__wrapped__ in Python decorators

This is an­oth­er of the new in­ter­est­ing things that Python 3 has. Time ago, it was some­how tricky to work with dec­o­rat­ed func­tion­s, be­cause the dec­o­ra­tor re­placed the orig­i­nal ob­jec­t, and its be­hav­iour be­came hard to reach.

So, for ex­am­ple, we all know that the fol­low­ing sen­tence:

def function():

It’s ac­tu­al­ly syn­tax sug­ar for:

def function():

function = decorator(function)

So, if for some rea­son, we need to work both with the orig­i­nal and dec­o­rat­ed func­tion­s, we re­quired tricks such as dif­fer­ent names, some­thing like:

def _function():

function = decorator(_function)

But in current Python, this should be no longer the case. As we can see from the code of the functools module 1, when decorating an object, there is an attribute named __wrapped__ that holds the reference to the original one.

So now if we use this, we can ac­cess it di­rect­ly with­out hav­ing to re­sort to the old quirk­s.


Let’s con­sid­er this ex­am­ple. Val­i­dat­ing pa­ram­e­ter types like this is far from a re­al im­ple­men­ta­tion, but rather some­thing for the sake of il­lus­tra­tion.

from functools import wraps

def validate_parameters(kwargs, annotations):
    """For a dictionary of kwargs, and another dictionary of annotations,
    mapping each argument name with its type, validate if all types on the
    keyword arguments match those described by the annotations.
    for arg, value in kwargs.items():
        expected_type = annotations[arg]
        if not isinstance(value, expected_type):
            raise TypeError(
                "{0}={1!r} is not of type {2!r}".format(
                    arg, value, expected_type)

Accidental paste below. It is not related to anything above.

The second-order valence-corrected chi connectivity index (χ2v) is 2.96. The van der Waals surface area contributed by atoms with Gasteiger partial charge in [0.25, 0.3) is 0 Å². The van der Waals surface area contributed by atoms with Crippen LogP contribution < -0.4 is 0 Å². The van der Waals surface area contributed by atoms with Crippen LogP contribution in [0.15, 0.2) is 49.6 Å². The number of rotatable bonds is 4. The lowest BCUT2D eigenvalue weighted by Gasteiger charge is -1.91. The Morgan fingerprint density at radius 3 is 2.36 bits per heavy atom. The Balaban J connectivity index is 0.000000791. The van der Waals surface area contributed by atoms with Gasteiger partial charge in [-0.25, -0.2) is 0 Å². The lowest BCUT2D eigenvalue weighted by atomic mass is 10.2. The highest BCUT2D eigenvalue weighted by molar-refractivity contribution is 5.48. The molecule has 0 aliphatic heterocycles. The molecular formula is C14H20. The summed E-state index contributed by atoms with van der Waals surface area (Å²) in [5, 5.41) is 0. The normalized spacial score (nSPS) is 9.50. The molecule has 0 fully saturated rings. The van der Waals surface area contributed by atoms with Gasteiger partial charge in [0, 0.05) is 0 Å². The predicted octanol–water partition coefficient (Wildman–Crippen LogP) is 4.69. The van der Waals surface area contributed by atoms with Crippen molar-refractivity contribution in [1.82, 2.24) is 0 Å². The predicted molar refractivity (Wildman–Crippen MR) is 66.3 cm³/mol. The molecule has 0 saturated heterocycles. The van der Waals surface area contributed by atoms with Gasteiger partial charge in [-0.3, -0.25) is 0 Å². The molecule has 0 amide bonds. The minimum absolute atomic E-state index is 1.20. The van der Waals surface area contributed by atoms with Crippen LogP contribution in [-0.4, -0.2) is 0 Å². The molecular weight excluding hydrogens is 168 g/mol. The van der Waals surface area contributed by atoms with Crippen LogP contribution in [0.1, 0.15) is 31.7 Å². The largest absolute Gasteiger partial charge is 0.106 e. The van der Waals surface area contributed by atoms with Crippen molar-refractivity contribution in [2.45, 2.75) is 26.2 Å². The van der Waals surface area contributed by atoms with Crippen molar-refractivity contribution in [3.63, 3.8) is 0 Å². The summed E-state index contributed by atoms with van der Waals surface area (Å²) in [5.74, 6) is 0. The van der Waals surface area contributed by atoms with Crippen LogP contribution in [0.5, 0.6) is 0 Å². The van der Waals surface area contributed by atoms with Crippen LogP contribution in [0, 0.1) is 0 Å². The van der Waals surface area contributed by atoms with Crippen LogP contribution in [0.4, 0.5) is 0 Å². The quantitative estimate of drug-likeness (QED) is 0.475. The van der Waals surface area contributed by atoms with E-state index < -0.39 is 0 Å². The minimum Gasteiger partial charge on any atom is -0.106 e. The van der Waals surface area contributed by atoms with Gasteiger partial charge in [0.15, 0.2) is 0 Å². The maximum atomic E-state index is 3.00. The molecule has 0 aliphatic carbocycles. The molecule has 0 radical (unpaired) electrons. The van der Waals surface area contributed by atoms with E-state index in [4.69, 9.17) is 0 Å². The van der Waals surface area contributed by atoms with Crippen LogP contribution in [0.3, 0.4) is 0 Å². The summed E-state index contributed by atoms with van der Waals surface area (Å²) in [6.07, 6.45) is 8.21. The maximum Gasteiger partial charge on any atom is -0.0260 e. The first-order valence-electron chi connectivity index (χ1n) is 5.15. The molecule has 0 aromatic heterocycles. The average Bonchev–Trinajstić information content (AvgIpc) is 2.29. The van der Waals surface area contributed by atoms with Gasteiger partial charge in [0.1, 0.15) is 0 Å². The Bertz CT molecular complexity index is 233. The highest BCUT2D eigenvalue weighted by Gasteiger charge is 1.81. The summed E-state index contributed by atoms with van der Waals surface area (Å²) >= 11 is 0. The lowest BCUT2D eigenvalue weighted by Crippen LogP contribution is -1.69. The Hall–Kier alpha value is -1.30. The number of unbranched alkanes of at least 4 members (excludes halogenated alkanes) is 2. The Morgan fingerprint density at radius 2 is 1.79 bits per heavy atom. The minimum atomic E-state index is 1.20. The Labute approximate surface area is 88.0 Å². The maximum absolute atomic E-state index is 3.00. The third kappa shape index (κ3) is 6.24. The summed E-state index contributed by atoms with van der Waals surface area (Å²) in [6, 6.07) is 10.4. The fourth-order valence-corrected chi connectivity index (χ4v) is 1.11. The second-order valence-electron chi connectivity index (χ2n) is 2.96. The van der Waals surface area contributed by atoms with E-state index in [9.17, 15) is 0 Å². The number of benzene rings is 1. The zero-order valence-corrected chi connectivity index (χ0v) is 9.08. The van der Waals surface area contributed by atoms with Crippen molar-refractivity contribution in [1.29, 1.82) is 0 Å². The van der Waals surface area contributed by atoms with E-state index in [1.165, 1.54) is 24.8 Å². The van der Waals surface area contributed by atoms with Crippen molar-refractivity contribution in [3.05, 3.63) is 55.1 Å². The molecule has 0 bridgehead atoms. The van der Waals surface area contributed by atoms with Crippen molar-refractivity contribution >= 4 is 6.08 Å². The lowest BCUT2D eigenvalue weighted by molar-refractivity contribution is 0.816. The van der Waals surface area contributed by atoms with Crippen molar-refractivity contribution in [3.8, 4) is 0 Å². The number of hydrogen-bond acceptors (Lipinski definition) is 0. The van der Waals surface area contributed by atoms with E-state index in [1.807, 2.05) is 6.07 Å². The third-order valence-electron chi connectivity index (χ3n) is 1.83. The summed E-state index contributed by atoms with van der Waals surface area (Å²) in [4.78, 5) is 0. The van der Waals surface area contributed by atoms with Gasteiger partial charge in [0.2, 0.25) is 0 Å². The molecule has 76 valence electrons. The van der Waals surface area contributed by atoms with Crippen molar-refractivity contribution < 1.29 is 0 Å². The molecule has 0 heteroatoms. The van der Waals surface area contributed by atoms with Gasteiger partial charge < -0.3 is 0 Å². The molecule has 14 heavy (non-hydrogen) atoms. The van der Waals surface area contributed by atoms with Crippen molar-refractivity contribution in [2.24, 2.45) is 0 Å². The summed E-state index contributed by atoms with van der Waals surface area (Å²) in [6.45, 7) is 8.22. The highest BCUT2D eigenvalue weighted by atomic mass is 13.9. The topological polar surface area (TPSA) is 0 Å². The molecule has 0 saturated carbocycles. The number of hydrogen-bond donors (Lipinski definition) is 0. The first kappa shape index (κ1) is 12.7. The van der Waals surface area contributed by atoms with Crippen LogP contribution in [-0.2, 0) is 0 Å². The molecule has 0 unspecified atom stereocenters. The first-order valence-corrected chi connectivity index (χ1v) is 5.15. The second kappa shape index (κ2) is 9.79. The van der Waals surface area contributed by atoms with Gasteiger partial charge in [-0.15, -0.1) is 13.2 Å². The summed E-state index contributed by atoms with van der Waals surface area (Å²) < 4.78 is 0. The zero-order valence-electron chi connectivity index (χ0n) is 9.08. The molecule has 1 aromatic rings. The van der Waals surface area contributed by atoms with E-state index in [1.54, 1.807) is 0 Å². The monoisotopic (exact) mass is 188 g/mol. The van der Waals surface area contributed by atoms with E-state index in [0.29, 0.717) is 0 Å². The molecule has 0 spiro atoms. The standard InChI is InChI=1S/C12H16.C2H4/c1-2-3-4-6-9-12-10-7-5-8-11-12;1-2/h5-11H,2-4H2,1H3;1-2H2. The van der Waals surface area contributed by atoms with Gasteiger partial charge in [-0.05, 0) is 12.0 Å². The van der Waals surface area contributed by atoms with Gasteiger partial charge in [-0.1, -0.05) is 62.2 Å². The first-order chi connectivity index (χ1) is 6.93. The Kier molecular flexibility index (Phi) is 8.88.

def validate_function_parameters(function):
    def inner(**kwargs):
        annotations = function.__annotations__
        validate_parameters(kwargs, annotations)
        return function(**kwargs)
    return inner

def test_function(x: int, y:float):
    return x * y

test_function.__wrapped__(x=1, y=3)  # does not validate
test_function(x=1, y=3)  # validates and raises

The state­ment in the penul­ti­mate line works be­cause it’s ac­tu­al­ly in­vok­ing the orig­i­nal func­tion, with­out the dec­o­ra­tor ap­plied, where­as the last one fails be­cause it’s call­ing the func­tion al­ready dec­o­rat­ed.

Potential use cases

In gen­er­al this a nice fea­ture, for the rea­son that in a way en­ables ac­cess­ing both ob­ject­s, (it could be ar­gued that dec­o­rat­ing a func­tion caus­es some sort of tem­po­ral cou­pling).

Most im­por­tant­ly, it can be used in unit tests, whether is to test the orig­i­nal func­tion, or that the dec­o­ra­tor it­self is act­ing as it is sup­posed to do.

Moreover, we could tests our own code, before being decorated by other libraries being used in the project (for example the function of a tasks without the @celery.task decorator applied, or an event of the database of SQLAlchemy before it was changed by the listener event decorator, etc.).

Just an­oth­er trick to keep in the tool­box.


This at­tribute is doc­u­ment­ed, but I first found about it while read­ing at the code of CPython at http­s://github.­com/python/cpython/blob/3405792b024e9c6b70c0d2355c55a23ac84e1e67/Lib/­func­tool­s.py#L70